At Birchwood Toyota, we’re lucky enough to offer two fantastic Toyota trucks in Winnipeg: the full-sized Toyota Tundra and the mid-sized Toyota Tacoma. Both are arguably the best pickup trucks on the market in their respective classes, delivering go-anywhere capabilities along with the durability and reliability that you expect from a Toyota. Read on to find out which of these Toyota trucks best meets your needs.
Tundra competes in the full-sized pickup truck market, while the Tacoma slots into the mid-sized category. What does that mean in practice? Well, the Tundra is available with up to a 2.47 metre (8.1 foot) bed in Double Cab configuration, while the Tacoma tops out at 1.83 metres (6 feet) for its longest bed in either of its cabs.
Let’s discuss those cab styles while we’re on the subject. The Tundra offers two cab styles, the Double Cab and the CrewMax. Both feature four doors but the Tundra CrewMax has a substantially larger cabin.
By comparison, the Tacoma offers the Access Cab, which has a rear-hinged half door to provide access to the rear seats, and the Double Cab, which has four full-sized doors.
On the inside, headroom and front seat legroom are nearly identical in both trucks. But the back seat is where the Tundra stands out, with its largest CrewMax cabin offering almost 10 inches more rear legroom than the largest Tacoma cabin. If you regularly transport adults to work sites (or taller teenagers to basketball games), the Tundra CrewMax wins that comparison hands-down.
As mentioned earlier, the Tundra offers the longest available bed. However, the Tundra CrewMax model sacrifices some bed length in exchange for its longer cabin, with a 1.68 metre (5.5 foot) bed. If you can spare the rear seat legroom, the Tundra Double Cab and both models of the Tacoma offer longer beds than the Tundra CrewMax.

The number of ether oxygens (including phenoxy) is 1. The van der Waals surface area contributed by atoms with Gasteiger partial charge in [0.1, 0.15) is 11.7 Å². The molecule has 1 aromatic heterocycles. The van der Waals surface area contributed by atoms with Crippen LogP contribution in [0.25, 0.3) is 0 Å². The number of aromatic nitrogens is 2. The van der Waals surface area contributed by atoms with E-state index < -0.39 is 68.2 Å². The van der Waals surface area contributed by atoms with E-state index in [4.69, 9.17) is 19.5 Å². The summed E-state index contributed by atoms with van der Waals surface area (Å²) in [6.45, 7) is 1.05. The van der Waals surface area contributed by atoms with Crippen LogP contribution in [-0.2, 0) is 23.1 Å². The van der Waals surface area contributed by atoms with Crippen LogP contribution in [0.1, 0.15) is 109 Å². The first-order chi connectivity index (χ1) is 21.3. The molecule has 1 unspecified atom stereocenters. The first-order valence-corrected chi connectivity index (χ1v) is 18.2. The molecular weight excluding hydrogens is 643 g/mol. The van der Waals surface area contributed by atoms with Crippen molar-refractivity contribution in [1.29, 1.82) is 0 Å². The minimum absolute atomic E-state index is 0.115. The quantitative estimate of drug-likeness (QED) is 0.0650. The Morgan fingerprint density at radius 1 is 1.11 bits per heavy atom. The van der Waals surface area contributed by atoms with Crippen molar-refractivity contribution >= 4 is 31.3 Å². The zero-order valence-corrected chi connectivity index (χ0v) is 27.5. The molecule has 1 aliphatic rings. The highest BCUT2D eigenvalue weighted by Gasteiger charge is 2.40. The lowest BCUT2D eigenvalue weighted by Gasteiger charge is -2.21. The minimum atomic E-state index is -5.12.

The Tundra’s longest bed can hold 2,294 cubic litres (81 cubic feet) while the Tacoma’s longest bed holds 1,331 cubic litres (47 cubic feet), so the Tundra holds a huge advantage there.
Engines, Payload, and Towing
The Tundra offers a pair of engines, both V8s. The 4.6-litre V8 produces 310 hp and 327 lb-ft of torque, while the 5.7-litre V8 cranks out 381 hp and an earth-moving 401 lb-ft of torque.
The Tacoma also offers two engines. The 2.7-litre 4-cylinder produces 159 hp and 180 lb-ft of torque. The 3.5-litre V6 generates 278 hp and 265 lb-ft of torque. So its Tundra stable-mate clearly offers much more grunt.
This means the Tundra tops out at 784 kg (1,730 lbs.) of payload and 4,626 kg (10,200 lbs.) of towing capacity. By comparison the Tacoma’s maximum numbers are 734 kg (1,620 lbs.) of payload and 3,084 kg (6,800 lbs.) of towing capacity. So while payload numbers are similar, for towing heavier loads, you’d definitely want the largest V8 in the Tundra.
The Tundra is clearly more of a workhorse, whether for towing heavy loads or transporting adults or taller teenagers. However, the Tacoma is pretty close to the Tundra in payload capacity so if towing isn’t a major need, you might want the smaller and more fuel-efficient Tacoma. For off-road adventures, the smaller Tacoma can get you onto trails that its larger Tundra sibling would have trouble with.